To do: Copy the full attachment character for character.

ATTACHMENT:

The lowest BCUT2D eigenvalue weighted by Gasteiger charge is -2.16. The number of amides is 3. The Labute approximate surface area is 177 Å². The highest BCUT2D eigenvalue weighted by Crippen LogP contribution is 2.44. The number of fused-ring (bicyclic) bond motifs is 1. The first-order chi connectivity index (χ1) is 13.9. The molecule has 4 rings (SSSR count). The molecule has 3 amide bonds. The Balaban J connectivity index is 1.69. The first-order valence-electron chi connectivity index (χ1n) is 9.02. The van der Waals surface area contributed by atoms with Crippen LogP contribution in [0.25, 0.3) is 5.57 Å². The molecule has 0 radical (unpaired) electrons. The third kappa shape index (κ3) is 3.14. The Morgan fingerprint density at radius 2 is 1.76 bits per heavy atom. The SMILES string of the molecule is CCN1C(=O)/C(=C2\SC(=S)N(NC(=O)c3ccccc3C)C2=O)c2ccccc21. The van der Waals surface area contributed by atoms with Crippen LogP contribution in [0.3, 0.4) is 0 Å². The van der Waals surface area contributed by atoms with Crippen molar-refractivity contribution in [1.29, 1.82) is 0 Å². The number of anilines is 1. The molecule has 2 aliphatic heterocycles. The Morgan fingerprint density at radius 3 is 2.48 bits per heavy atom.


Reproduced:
The lowest BCUT2D eigenvalue weighted by Gasteiger charge is -2.16. The number of amides is 3. The Labute approximate surface area is 177 Å². The highest BCUT2D eigenvalue weighted by Crippen LogP contribution is 2.44. The number of fused-ring (bicyclic) bond motifs is 1. The first-order chi connectivity index (χ1) is 13.9. The molecule has 4 rings (SSSR count). The molecule has 3 amide bonds. The Balaban J connectivity index is 1.69. The first-order valence-electron chi connectivity index (χ1n) is 9.02. The van der Waals surface area contributed by atoms with Crippen LogP contribution in [0.25, 0.3) is 5.57 Å². The molecule has 0 radical (unpaired) electrons. The third kappa shape index (κ3) is 3.14. The Morgan fingerprint density at radius 2 is 1.76 bits per heavy atom. The SMILES string of the molecule is CCN1C(=O)/C(=C2\SC(=S)N(NC(=O)c3ccccc3C)C2=O)c2ccccc21. The van der Waals surface area contributed by atoms with Crippen LogP contribution in [0.3, 0.4) is 0 Å². The van der Waals surface area contributed by atoms with Crippen molar-refractivity contribution in [1.29, 1.82) is 0 Å². The number of anilines is 1. The molecule has 2 aliphatic heterocycles. The Morgan fingerprint density at radius 3 is 2.48 bits per heavy atom.